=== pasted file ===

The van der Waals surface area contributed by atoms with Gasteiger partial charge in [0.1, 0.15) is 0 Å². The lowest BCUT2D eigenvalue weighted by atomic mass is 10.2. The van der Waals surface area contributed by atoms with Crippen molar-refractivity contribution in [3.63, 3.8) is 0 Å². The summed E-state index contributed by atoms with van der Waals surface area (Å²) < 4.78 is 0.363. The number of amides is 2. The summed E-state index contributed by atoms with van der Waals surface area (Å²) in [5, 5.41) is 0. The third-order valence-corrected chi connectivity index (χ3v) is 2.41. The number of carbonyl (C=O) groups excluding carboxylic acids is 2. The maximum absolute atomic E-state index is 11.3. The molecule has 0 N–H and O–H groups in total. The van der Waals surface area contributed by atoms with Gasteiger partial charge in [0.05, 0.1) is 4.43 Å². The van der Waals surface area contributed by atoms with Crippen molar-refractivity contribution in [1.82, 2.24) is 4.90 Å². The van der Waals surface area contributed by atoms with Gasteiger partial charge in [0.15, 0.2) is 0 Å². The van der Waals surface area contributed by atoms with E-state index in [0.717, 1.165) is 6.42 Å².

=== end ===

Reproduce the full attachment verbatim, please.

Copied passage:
The van der Waals surface area contributed by atoms with Gasteiger partial charge in [0.1, 0.15) is 0 Å². The lowest BCUT2D eigenvalue weighted by atomic mass is 10.2. The van der Waals surface area contributed by atoms with Crippen molar-refractivity contribution in [3.63, 3.8) is 0 Å². The summed E-state index contributed by atoms with van der Waals surface area (Å²) < 4.78 is 0.363. The number of amides is 2. The summed E-state index contributed by atoms with van der Waals surface area (Å²) in [5, 5.41) is 0. The third-order valence-corrected chi connectivity index (χ3v) is 2.41. The number of carbonyl (C=O) groups excluding carboxylic acids is 2. The maximum absolute atomic E-state index is 11.3. The molecule has 0 N–H and O–H groups in total. The van der Waals surface area contributed by atoms with Gasteiger partial charge in [0.05, 0.1) is 4.43 Å². The van der Waals surface area contributed by atoms with Crippen molar-refractivity contribution in [1.82, 2.24) is 4.90 Å². The van der Waals surface area contributed by atoms with Gasteiger partial charge in [0.15, 0.2) is 0 Å². The van der Waals surface area contributed by atoms with E-state index in [0.717, 1.165) is 6.42 Å².